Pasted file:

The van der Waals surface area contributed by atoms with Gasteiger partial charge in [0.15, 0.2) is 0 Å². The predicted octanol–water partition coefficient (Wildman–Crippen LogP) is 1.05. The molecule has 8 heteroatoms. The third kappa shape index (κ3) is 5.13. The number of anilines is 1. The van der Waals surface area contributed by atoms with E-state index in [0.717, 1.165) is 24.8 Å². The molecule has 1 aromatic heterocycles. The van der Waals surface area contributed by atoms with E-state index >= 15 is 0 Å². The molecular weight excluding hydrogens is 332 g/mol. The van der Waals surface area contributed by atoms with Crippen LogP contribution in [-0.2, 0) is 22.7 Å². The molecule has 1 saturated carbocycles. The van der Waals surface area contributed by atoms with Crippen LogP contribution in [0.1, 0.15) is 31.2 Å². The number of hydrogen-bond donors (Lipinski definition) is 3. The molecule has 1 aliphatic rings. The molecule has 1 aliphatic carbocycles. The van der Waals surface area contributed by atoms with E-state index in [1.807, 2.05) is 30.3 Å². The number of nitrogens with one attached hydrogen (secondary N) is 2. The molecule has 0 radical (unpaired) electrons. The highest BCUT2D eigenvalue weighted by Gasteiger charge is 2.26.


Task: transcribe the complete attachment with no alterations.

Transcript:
The van der Waals surface area contributed by atoms with Gasteiger partial charge in [0.15, 0.2) is 0 Å². The predicted octanol–water partition coefficient (Wildman–Crippen LogP) is 1.05. The molecule has 8 heteroatoms. The third kappa shape index (κ3) is 5.13. The number of anilines is 1. The van der Waals surface area contributed by atoms with E-state index in [0.717, 1.165) is 24.8 Å². The molecule has 1 aromatic heterocycles. The van der Waals surface area contributed by atoms with E-state index >= 15 is 0 Å². The molecular weight excluding hydrogens is 332 g/mol. The van der Waals surface area contributed by atoms with Crippen LogP contribution in [-0.2, 0) is 22.7 Å². The molecule has 1 saturated carbocycles. The van der Waals surface area contributed by atoms with Crippen LogP contribution in [0.1, 0.15) is 31.2 Å². The number of hydrogen-bond donors (Lipinski definition) is 3. The molecule has 1 aliphatic rings. The molecule has 1 aliphatic carbocycles. The van der Waals surface area contributed by atoms with E-state index in [1.807, 2.05) is 30.3 Å². The number of nitrogens with one attached hydrogen (secondary N) is 2. The molecule has 0 radical (unpaired) electrons. The highest BCUT2D eigenvalue weighted by Gasteiger charge is 2.26.